Just a few more weeks of winter! Let’s take advantage by gobbling up one of the most underrated winter veggies – the Brussels sprout!
(By the way, did you know they’re spelled BrusselS sprout? My whole life I thought it was just “brussel sprout.” I was convinced the Internet had it wrong until I consulted my spelling champion of a mom.)
Brussels sprouts get a bad wrap and I grew up contributing to this. I thought they were the bane of all vegetable existence. I thought they looked like strange little green brains; my stance was a firm, “no thanks and ew.”
Brussels are in fact members of the cabbage family. They contain huge amounts of vitamin C, vitamin A, potassium, and are believed to protect against colon cancer.
Like other forms of cabbage (collard greens, broccoli, kale), if you boil or inflict some other form of cooking assault on the poor little vegetable, it will retaliate by stinking up your house.
Stinky cabbage reminds me of George Orwell’s 1984:
“There was the usual boiled-cabbage smell, common to the whole building, but it was shot through by a sharper reek of sweat, which-one knew this at the first sniff, though it was hard to say how was the sweat of some person not present at the moment” (Pt. 1, Ch. 2).
…he painted a clear picture.
My recipe will turn Brussels sprout haters into eaters and believers.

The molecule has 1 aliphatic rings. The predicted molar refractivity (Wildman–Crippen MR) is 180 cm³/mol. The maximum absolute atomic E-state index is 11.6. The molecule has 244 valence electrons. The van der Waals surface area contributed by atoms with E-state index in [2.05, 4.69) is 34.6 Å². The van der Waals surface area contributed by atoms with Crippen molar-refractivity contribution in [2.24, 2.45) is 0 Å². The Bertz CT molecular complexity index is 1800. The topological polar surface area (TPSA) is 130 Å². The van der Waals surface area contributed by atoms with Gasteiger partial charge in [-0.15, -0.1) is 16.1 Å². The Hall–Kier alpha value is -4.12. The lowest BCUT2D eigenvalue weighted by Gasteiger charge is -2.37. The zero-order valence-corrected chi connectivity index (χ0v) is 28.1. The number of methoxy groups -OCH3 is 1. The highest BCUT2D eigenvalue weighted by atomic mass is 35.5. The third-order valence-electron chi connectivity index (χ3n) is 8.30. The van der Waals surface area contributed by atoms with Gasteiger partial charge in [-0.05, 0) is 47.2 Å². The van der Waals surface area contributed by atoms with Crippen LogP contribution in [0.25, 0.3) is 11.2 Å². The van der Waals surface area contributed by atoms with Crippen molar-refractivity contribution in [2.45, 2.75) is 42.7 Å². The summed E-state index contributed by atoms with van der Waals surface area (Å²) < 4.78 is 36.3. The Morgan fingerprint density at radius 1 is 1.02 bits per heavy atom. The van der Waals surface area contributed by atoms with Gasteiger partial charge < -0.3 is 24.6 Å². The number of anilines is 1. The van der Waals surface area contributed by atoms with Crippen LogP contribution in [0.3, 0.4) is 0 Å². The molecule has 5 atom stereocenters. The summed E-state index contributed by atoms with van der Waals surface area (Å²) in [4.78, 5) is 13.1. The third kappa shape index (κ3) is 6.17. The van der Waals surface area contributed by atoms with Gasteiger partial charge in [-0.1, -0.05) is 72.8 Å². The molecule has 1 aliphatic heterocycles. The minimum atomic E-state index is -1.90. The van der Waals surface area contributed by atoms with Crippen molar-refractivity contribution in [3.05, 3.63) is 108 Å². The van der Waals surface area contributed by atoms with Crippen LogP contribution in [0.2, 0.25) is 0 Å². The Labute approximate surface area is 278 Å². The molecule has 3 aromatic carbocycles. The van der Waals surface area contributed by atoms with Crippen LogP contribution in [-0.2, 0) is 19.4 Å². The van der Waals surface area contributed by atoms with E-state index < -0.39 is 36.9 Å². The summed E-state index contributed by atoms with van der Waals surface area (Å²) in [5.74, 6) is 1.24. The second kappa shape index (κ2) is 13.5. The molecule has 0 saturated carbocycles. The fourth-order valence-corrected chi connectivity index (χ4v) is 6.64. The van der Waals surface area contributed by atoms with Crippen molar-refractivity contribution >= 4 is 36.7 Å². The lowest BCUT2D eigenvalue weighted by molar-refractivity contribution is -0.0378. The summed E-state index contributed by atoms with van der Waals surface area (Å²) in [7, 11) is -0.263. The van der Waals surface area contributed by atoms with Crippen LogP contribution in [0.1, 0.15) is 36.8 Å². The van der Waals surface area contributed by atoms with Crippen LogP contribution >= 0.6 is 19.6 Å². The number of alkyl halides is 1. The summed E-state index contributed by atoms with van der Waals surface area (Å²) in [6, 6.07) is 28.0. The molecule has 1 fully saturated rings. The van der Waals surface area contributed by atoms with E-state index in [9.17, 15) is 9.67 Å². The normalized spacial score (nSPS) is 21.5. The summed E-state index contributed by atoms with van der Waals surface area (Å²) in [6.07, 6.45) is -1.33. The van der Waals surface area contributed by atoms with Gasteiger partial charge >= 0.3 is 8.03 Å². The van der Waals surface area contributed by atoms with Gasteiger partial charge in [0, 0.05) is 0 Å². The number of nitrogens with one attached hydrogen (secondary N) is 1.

What’s my trick for making crispy, craveable, healthy Brussels the family will beg for? A combination of crispy bacon, sauté-to-bake cooking method, and a balsamic finishing glaze.
These suckers are tasty.
Give Brussels one more try. You’re going to fall in love.
Roasted Bacon Balsamic Brussels Sprouts
- 12 ounces Fresh Brussels Sprouts
- 4 Pieces Thick-Cut Bacon chopped
- 1 tablespoon Minced Garlic ~3 cloves worth
- 2 teaspoons Extra Virgin Olive Oil EVOO
- 2 teaspoons Aged Balsamic Vinegar if you can’t find aged, regular works great too
- Preheat your oven to 375 degrees Fahrenheit.
- Clean and chop the Brussels sprouts in half.
- (Note: to avoid a lot of free-floating Brussels leaves, I recommend cutting along the stem of the smallest/most outer leaf.)
- In an oven-friendly frying pan, cook the chopped bacon just until they start to foam and crisp. This will take about 4 minutes on medium/high heat.
- Add the garlic to the pan and stir. Cook for about 1 minute.
- Add the Brussels to the pan and stir until they’re all evenly coated with the bacon grease.
- If the pan seems too dry, now add the EVOO and stir evenly.
- Cook on the stovetop with the Brussels for about 4-5 minutes.
- Separate each Brussels half in the pan so that they are not on top of each other.
- Bake the entire pan for approximately 20 minutes at 375 F.
- Keep an eye on your pan. If it looks like they’re starting to brown too quickly, take them out sooner. (I recommend you start checking at 12 minutes and go back every couple after).
- Let cool for a few minutes and then plate.
- Finish with a drizzle of aged balsamic vinegar and enjoy!